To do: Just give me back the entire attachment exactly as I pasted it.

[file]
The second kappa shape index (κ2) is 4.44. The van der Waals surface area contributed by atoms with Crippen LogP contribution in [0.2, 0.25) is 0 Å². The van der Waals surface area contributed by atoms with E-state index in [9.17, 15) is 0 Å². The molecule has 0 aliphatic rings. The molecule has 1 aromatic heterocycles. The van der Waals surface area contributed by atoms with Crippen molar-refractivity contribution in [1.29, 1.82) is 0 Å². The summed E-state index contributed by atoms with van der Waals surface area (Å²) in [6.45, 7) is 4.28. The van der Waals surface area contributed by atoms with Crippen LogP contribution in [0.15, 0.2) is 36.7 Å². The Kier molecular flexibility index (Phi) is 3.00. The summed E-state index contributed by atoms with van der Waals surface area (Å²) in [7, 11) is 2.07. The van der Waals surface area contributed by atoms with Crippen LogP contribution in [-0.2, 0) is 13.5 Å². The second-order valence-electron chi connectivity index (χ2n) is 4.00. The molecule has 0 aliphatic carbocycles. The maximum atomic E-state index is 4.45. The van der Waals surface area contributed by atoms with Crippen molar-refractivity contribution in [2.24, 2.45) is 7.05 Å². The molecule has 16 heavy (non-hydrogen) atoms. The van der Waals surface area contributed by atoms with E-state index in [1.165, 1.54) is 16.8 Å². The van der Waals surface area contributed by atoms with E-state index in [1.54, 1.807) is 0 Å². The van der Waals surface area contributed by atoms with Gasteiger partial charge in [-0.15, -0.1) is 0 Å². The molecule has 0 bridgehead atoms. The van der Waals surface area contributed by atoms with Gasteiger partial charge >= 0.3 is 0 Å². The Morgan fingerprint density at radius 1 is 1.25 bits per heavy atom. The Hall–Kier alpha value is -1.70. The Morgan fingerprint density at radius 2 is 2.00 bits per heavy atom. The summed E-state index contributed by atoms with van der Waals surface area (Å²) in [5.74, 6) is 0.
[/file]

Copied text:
The second kappa shape index (κ2) is 4.44. The van der Waals surface area contributed by atoms with Crippen LogP contribution in [0.2, 0.25) is 0 Å². The van der Waals surface area contributed by atoms with E-state index in [9.17, 15) is 0 Å². The molecule has 0 aliphatic rings. The molecule has 1 aromatic heterocycles. The van der Waals surface area contributed by atoms with Crippen molar-refractivity contribution in [1.29, 1.82) is 0 Å². The summed E-state index contributed by atoms with van der Waals surface area (Å²) in [6.45, 7) is 4.28. The van der Waals surface area contributed by atoms with Crippen LogP contribution in [0.15, 0.2) is 36.7 Å². The Kier molecular flexibility index (Phi) is 3.00. The summed E-state index contributed by atoms with van der Waals surface area (Å²) in [7, 11) is 2.07. The van der Waals surface area contributed by atoms with Crippen LogP contribution in [-0.2, 0) is 13.5 Å². The second-order valence-electron chi connectivity index (χ2n) is 4.00. The molecule has 0 aliphatic carbocycles. The maximum atomic E-state index is 4.45. The van der Waals surface area contributed by atoms with Crippen molar-refractivity contribution in [2.24, 2.45) is 7.05 Å². The molecule has 16 heavy (non-hydrogen) atoms. The van der Waals surface area contributed by atoms with E-state index in [1.165, 1.54) is 16.8 Å². The van der Waals surface area contributed by atoms with E-state index in [1.54, 1.807) is 0 Å². The van der Waals surface area contributed by atoms with Gasteiger partial charge in [-0.15, -0.1) is 0 Å². The molecule has 0 bridgehead atoms. The van der Waals surface area contributed by atoms with Gasteiger partial charge >= 0.3 is 0 Å². The Morgan fingerprint density at radius 1 is 1.25 bits per heavy atom. The Hall–Kier alpha value is -1.70. The Morgan fingerprint density at radius 2 is 2.00 bits per heavy atom. The summed E-state index contributed by atoms with van der Waals surface area (Å²) in [5.74, 6) is 0.